Using Your Hands to Talk as a Career
When Angela Myers was in college she accidentally discovered a new passion during an American Sign Language (ASL) elective class. She was immediately encouraged to turn her love for talking into a professional career.
Years later, the Assistant Professor and Chair of Sign Language Interpreting still lets her hands do most of the talking, as both an educator and community interpreter.
When not in the classroom, you will probably find Myers traveling, taking pictures, kayaking or even swimming at the local YMCA. You may even find her interpreting at a community event or next to the cast of The Producers on Broadway, doing what she loves.
Myers recently took some time to tell me a little about her professional and personal life.
CB: Where did you go to school? What did you study?
AM: [I have] a B.S. in Secondary Education with a Middle School endorsement from Indiana University of Fort Wayne, Indiana. [I also have] a B.S. in Sign Language Interpreting with a Communications minor from the University of New Mexico and a M.S. in Deaf Education from Western Maryland College.
CB: What first attracted you to the interpreting field?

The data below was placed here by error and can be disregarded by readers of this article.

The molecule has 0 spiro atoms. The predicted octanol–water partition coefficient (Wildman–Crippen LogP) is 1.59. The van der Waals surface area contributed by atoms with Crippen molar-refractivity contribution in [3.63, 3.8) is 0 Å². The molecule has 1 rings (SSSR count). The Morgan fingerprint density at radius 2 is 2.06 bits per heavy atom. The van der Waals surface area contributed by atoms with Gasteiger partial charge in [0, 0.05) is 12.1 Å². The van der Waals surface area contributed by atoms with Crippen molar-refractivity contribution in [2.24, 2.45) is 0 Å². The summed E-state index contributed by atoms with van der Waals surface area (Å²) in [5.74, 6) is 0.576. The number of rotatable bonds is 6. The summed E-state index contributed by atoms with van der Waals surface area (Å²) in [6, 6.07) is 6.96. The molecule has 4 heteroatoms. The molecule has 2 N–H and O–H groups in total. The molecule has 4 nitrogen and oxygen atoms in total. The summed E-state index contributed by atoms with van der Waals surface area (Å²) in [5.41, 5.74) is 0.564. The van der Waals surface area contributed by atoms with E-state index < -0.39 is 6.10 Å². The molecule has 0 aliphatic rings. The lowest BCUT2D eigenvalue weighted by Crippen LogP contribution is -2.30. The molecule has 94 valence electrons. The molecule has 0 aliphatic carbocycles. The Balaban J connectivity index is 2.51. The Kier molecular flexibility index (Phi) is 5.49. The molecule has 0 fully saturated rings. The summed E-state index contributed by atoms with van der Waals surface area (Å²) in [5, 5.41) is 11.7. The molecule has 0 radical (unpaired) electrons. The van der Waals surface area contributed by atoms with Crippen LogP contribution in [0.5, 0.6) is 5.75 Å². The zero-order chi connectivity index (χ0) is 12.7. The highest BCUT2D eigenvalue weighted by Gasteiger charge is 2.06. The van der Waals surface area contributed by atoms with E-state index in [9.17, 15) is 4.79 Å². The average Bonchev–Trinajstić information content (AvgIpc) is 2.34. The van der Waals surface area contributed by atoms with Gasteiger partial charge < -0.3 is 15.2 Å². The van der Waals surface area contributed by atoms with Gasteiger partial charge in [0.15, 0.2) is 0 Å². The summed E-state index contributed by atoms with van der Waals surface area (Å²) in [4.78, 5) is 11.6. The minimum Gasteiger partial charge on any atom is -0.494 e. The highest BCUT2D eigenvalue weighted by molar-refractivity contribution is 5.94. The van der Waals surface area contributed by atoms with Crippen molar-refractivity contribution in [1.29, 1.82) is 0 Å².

AM: I had taken two ASL classes as electives near the end of completing my first degree and my professor was very encouraging about my skills… [After] I graduated, I applied to the UNM program. Out of 40 plus applicants, they selected 17 and I was one, so I went.
CB: What do you like about teaching interpreting at Bethel?
AM: I consider my current job to be both teaching interpreting AND working in the community as an interpreter. It is the best of both worlds! I get to meld both passions and talents into my everyday life… I also enjoy the process of supporting students in their learning of a brand new skill. What keeps me interested in my field is that it truly requires an act of servant-hood and it is cognitively challenging.
CB: What are your future career plans?
AM: I would love to write a small book on the philosophy of interpreting, but I’m still thinking about it. I really, really, want to interpret for a President… but, I think my most immediate career plan is [to] take a sabbatical and work on devising my future plans.
CB: What do you do in your spare time?
AM: I’ve been taking a distance learning course through the New York Institute of Photography. [I also love] enjoying nature and traveling. There is so much to see that I want to get to as many places as possible.
CB: Do you have any interesting facts about yourself?
AM: I have run a ½ marathon and a mini-triathlon. I strain my orange juice because I hate the feeling of pulp in my mouth (yes, even the pulp free!). And I do NOT have a cell phone.
CB: Do you have any personal goals?
AM: Visit my list of gardens/botanicals in the U.S. that I want to photograph, continue to travel, be a work in progress, inspire the interpreters of the future… and be prepared to change my plans at any given moment.